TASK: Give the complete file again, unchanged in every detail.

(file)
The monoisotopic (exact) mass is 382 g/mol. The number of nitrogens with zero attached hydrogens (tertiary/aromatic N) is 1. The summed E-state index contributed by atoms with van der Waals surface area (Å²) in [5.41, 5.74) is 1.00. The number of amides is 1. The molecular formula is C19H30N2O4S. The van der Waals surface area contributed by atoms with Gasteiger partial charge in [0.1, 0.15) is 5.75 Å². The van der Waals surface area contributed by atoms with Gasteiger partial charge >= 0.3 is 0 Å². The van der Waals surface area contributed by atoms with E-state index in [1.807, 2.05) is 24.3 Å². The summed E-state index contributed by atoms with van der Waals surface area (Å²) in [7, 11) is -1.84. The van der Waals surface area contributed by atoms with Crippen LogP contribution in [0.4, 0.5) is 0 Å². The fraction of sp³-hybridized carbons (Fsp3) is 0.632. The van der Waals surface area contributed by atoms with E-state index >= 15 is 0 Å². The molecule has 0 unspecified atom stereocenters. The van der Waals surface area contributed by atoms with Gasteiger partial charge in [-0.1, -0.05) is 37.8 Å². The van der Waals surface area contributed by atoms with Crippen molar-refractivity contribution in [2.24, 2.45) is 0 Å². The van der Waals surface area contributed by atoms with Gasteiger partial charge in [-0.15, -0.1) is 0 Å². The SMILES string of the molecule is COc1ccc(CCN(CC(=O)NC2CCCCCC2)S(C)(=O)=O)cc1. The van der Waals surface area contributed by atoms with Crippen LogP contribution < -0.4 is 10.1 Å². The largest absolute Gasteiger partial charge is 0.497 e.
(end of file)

The monoisotopic (exact) mass is 382 g/mol. The number of nitrogens with zero attached hydrogens (tertiary/aromatic N) is 1. The summed E-state index contributed by atoms with van der Waals surface area (Å²) in [5.41, 5.74) is 1.00. The number of amides is 1. The molecular formula is C19H30N2O4S. The van der Waals surface area contributed by atoms with Gasteiger partial charge in [0.1, 0.15) is 5.75 Å². The van der Waals surface area contributed by atoms with Gasteiger partial charge >= 0.3 is 0 Å². The van der Waals surface area contributed by atoms with E-state index in [1.807, 2.05) is 24.3 Å². The summed E-state index contributed by atoms with van der Waals surface area (Å²) in [7, 11) is -1.84. The van der Waals surface area contributed by atoms with Crippen LogP contribution in [0.4, 0.5) is 0 Å². The fraction of sp³-hybridized carbons (Fsp3) is 0.632. The van der Waals surface area contributed by atoms with E-state index >= 15 is 0 Å². The molecule has 0 unspecified atom stereocenters. The van der Waals surface area contributed by atoms with Gasteiger partial charge in [-0.1, -0.05) is 37.8 Å². The van der Waals surface area contributed by atoms with Crippen molar-refractivity contribution in [2.24, 2.45) is 0 Å². The van der Waals surface area contributed by atoms with Gasteiger partial charge in [-0.15, -0.1) is 0 Å². The SMILES string of the molecule is COc1ccc(CCN(CC(=O)NC2CCCCCC2)S(C)(=O)=O)cc1. The van der Waals surface area contributed by atoms with Crippen LogP contribution < -0.4 is 10.1 Å². The largest absolute Gasteiger partial charge is 0.497 e.